AILSA CHANG, HOST:
Can you imagine being at a college that's missing out on as much as half a billion dollars? Well, Tennessee State University - the only public historically Black college and university in the state of Tennessee - doesn't have to imagine this. From 1957 to 2007, Tennessee State University was underfunded year after year, as the Tennessee state legislature failed to allocate funds to the school as it's required to do so under a state law. And Tennessee state isn't the only HBCU missing out on state funds. To talk about all of this more, we're joined now by Andre Perry. He's a senior fellow at the Brookings Institution.
ANDRE PERRY: Hey. Thanks for having me.
CHANG: Thanks for being with us. I mean, Tennessee - you know, it's not the only state that owes money to HBCUs, as we just mentioned. Can you just give us a general sense of how pervasive this underfunding is of HBCUs?
PERRY: Well, since the '50s, since Brown v. Board, the federal government ordered states to desegregate their schools. And most people just think that occurred in the K-12 arena, but it also occurred for higher education institutions. And by the way, most HBCUs are in southern states. And so there has just been a reticence to desegregate higher ed based on funding. And so many of these states created funding formulas that regularly just shortchanged HBCUs. And we should assume that it's race because in many of the other institutions, predominantly white institutions are receiving their full funding. And as a former dean at a university, I can tell you that when it comes to making sure you pay what is owed, college university presidents make sure of that.
CHANG: And what are some of the academic consequences that you see when an HBCU doesn't get enough state funds?
PERRY: Well, when any university doesn't have adequate funds, they're not able to produce the kind of high-cost programs that might be in demand. And so I'll just give an example - engineering. To run an engineering school, it costs a lot of money. And so if you're coming up short, guess what? You're not going to have an engineering program, or it's going to be theoretical in nature. And you won't have the equipment. You won't have the facilities to have people get the best out of that degree. In addition, you're not able to innovate. But what you're seeing in HBCUs - it's not just that they're not able to innovate or add certain degree programs. Their facilities are deteriorating. They're not able to keep up with the competition. And so this just leads to a lowering of standards. And eventually, students won't want to go.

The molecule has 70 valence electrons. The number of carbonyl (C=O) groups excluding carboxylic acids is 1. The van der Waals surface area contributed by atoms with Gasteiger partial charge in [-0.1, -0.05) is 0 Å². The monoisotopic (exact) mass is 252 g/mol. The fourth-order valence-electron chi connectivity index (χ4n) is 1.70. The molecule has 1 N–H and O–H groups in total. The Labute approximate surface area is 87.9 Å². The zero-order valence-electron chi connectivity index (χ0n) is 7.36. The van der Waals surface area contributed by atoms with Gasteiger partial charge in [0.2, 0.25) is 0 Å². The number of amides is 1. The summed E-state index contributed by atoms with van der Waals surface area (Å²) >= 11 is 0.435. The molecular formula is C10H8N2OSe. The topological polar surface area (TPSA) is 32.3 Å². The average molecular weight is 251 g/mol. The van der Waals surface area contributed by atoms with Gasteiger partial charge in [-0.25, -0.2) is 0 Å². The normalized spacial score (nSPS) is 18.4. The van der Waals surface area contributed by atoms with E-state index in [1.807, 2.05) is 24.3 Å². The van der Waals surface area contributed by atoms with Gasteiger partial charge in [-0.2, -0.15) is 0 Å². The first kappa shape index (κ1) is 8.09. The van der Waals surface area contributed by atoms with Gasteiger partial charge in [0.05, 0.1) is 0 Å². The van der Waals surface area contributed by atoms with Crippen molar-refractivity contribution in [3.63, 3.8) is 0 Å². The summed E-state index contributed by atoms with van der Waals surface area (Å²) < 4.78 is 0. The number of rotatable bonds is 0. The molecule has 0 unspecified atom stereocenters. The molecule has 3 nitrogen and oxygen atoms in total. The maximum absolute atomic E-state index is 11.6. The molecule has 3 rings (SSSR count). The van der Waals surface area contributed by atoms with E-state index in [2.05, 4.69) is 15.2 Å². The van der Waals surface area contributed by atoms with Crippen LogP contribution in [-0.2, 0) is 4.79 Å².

CHANG: Now, there are some people out there who understand the underfunding of HBCUs as a problem with alumni giving. Alums can be blamed for a school's financial problems, so I'm curious. What do you make of that line of thinking?
PERRY: When people say this is a problem of people giving - and by the way, Black people, in terms of the percentage of their overall income, give more than any other group. But what they're really saying is we're going to blame Black people for the lack of funding in Black institutions, abdicating the state's responsibility to do so. That's all that is saying. We need to expose this lack of funding as really theft at a scale that is unprecedented. When you're talking about half a billion dollars in Tennessee for one institution...
PERRY: I mean, this is theft at a scale in an area...
CHANG: That's astronomical.
PERRY: That's astronomical. And by the way, this is what fuels the economy - a highly educated workforce. And so if we're denying Black students, Black institutions, we're throttling the economy. So that's why this is just horrible, these findings. And we should go deeper. We should do an investigation at every state for every HBCU, and we should assume that they are being robbed.
CHANG: Andre Perry is a senior fellow at the Brookings Institution.
Thank you very much for joining our show today.
PERRY: Thanks for having me.
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